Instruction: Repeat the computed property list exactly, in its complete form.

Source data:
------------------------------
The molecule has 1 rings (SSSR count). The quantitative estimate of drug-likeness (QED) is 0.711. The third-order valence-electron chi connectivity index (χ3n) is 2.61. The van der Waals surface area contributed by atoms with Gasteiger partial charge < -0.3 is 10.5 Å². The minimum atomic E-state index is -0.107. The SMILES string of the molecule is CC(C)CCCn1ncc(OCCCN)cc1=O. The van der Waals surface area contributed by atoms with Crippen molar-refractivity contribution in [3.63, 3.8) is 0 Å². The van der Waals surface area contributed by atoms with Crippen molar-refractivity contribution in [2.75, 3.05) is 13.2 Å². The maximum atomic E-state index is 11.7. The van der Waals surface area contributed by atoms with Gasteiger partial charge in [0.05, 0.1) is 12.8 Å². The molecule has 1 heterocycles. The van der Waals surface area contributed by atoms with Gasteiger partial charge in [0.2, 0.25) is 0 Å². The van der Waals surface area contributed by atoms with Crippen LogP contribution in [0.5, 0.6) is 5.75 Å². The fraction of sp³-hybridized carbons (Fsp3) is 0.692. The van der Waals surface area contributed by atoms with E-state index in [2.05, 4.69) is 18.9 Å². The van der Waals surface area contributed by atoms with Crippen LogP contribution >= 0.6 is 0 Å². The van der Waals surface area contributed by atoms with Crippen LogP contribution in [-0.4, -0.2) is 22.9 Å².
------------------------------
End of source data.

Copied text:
The molecule has 1 rings (SSSR count). The quantitative estimate of drug-likeness (QED) is 0.711. The third-order valence-electron chi connectivity index (χ3n) is 2.61. The van der Waals surface area contributed by atoms with Gasteiger partial charge < -0.3 is 10.5 Å². The minimum atomic E-state index is -0.107. The SMILES string of the molecule is CC(C)CCCn1ncc(OCCCN)cc1=O. The van der Waals surface area contributed by atoms with Crippen molar-refractivity contribution in [3.63, 3.8) is 0 Å². The van der Waals surface area contributed by atoms with Crippen molar-refractivity contribution in [2.75, 3.05) is 13.2 Å². The maximum atomic E-state index is 11.7. The van der Waals surface area contributed by atoms with Gasteiger partial charge in [0.05, 0.1) is 12.8 Å². The molecule has 1 heterocycles. The van der Waals surface area contributed by atoms with Gasteiger partial charge in [0.2, 0.25) is 0 Å². The van der Waals surface area contributed by atoms with Crippen LogP contribution in [0.5, 0.6) is 5.75 Å². The fraction of sp³-hybridized carbons (Fsp3) is 0.692. The van der Waals surface area contributed by atoms with E-state index in [2.05, 4.69) is 18.9 Å². The van der Waals surface area contributed by atoms with Crippen LogP contribution >= 0.6 is 0 Å². The van der Waals surface area contributed by atoms with Crippen LogP contribution in [-0.4, -0.2) is 22.9 Å².